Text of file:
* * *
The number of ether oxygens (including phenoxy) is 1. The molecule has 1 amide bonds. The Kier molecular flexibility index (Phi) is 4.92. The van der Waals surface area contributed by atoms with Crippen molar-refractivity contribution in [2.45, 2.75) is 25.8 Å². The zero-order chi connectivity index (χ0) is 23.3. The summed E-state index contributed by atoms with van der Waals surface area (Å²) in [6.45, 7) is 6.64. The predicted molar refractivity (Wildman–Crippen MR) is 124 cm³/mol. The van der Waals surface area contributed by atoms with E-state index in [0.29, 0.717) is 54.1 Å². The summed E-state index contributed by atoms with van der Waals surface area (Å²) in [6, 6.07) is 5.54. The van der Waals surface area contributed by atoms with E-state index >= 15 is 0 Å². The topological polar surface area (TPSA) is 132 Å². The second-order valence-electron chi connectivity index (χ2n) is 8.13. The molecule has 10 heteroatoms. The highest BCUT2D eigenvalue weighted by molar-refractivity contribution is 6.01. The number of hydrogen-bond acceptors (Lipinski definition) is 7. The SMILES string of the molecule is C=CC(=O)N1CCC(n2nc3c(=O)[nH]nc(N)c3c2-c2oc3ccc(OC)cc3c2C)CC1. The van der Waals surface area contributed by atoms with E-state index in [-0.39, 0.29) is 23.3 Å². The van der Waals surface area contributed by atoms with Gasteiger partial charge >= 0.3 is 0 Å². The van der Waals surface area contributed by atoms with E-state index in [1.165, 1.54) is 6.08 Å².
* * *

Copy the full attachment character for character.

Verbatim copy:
The number of ether oxygens (including phenoxy) is 1. The molecule has 1 amide bonds. The Kier molecular flexibility index (Phi) is 4.92. The van der Waals surface area contributed by atoms with Crippen molar-refractivity contribution in [2.45, 2.75) is 25.8 Å². The zero-order chi connectivity index (χ0) is 23.3. The summed E-state index contributed by atoms with van der Waals surface area (Å²) in [6.45, 7) is 6.64. The predicted molar refractivity (Wildman–Crippen MR) is 124 cm³/mol. The van der Waals surface area contributed by atoms with E-state index in [0.29, 0.717) is 54.1 Å². The summed E-state index contributed by atoms with van der Waals surface area (Å²) in [6, 6.07) is 5.54. The van der Waals surface area contributed by atoms with E-state index >= 15 is 0 Å². The topological polar surface area (TPSA) is 132 Å². The second-order valence-electron chi connectivity index (χ2n) is 8.13. The molecule has 10 heteroatoms. The highest BCUT2D eigenvalue weighted by molar-refractivity contribution is 6.01. The number of hydrogen-bond acceptors (Lipinski definition) is 7. The SMILES string of the molecule is C=CC(=O)N1CCC(n2nc3c(=O)[nH]nc(N)c3c2-c2oc3ccc(OC)cc3c2C)CC1. The van der Waals surface area contributed by atoms with E-state index in [-0.39, 0.29) is 23.3 Å². The van der Waals surface area contributed by atoms with Gasteiger partial charge >= 0.3 is 0 Å². The van der Waals surface area contributed by atoms with E-state index in [1.165, 1.54) is 6.08 Å².